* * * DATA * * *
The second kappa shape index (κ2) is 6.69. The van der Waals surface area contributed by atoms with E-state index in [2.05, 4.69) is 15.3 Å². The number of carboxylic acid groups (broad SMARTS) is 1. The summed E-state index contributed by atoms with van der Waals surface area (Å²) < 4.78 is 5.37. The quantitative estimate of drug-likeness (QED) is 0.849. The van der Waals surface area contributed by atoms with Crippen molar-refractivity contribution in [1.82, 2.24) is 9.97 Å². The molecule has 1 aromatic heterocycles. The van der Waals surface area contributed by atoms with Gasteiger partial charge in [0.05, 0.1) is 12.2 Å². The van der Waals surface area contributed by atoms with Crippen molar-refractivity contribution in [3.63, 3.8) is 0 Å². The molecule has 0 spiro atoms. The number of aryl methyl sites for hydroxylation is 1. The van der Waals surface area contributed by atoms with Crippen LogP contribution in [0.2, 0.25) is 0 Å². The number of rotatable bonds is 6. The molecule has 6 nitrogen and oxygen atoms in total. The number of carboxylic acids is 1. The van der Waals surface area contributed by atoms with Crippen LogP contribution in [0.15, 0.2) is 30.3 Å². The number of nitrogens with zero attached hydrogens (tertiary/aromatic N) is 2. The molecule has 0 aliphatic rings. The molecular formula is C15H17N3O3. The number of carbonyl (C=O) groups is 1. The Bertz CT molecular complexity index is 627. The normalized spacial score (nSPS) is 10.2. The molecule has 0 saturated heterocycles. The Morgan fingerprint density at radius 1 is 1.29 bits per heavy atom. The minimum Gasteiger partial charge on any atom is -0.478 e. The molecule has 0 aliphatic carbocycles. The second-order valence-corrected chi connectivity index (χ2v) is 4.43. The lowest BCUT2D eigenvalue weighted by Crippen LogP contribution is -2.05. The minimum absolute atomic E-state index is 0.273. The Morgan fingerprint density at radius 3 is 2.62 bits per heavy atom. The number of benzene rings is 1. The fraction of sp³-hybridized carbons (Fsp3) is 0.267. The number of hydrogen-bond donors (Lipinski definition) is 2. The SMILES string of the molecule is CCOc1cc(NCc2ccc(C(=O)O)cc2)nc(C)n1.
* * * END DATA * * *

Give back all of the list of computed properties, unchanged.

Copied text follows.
The second kappa shape index (κ2) is 6.69. The van der Waals surface area contributed by atoms with E-state index in [2.05, 4.69) is 15.3 Å². The number of carboxylic acid groups (broad SMARTS) is 1. The summed E-state index contributed by atoms with van der Waals surface area (Å²) < 4.78 is 5.37. The quantitative estimate of drug-likeness (QED) is 0.849. The van der Waals surface area contributed by atoms with Crippen molar-refractivity contribution in [1.82, 2.24) is 9.97 Å². The molecule has 1 aromatic heterocycles. The van der Waals surface area contributed by atoms with Gasteiger partial charge in [0.05, 0.1) is 12.2 Å². The van der Waals surface area contributed by atoms with Crippen molar-refractivity contribution in [3.63, 3.8) is 0 Å². The molecule has 0 spiro atoms. The number of aryl methyl sites for hydroxylation is 1. The van der Waals surface area contributed by atoms with Crippen LogP contribution in [0.2, 0.25) is 0 Å². The number of rotatable bonds is 6. The molecule has 6 nitrogen and oxygen atoms in total. The number of carboxylic acids is 1. The van der Waals surface area contributed by atoms with Crippen LogP contribution in [0.15, 0.2) is 30.3 Å². The number of nitrogens with zero attached hydrogens (tertiary/aromatic N) is 2. The molecule has 0 aliphatic rings. The molecular formula is C15H17N3O3. The number of carbonyl (C=O) groups is 1. The Bertz CT molecular complexity index is 627. The normalized spacial score (nSPS) is 10.2. The molecule has 0 saturated heterocycles. The Morgan fingerprint density at radius 1 is 1.29 bits per heavy atom. The minimum Gasteiger partial charge on any atom is -0.478 e. The molecule has 0 aliphatic carbocycles. The second-order valence-corrected chi connectivity index (χ2v) is 4.43. The lowest BCUT2D eigenvalue weighted by Crippen LogP contribution is -2.05. The minimum absolute atomic E-state index is 0.273. The Morgan fingerprint density at radius 3 is 2.62 bits per heavy atom. The number of benzene rings is 1. The fraction of sp³-hybridized carbons (Fsp3) is 0.267. The number of hydrogen-bond donors (Lipinski definition) is 2. The SMILES string of the molecule is CCOc1cc(NCc2ccc(C(=O)O)cc2)nc(C)n1.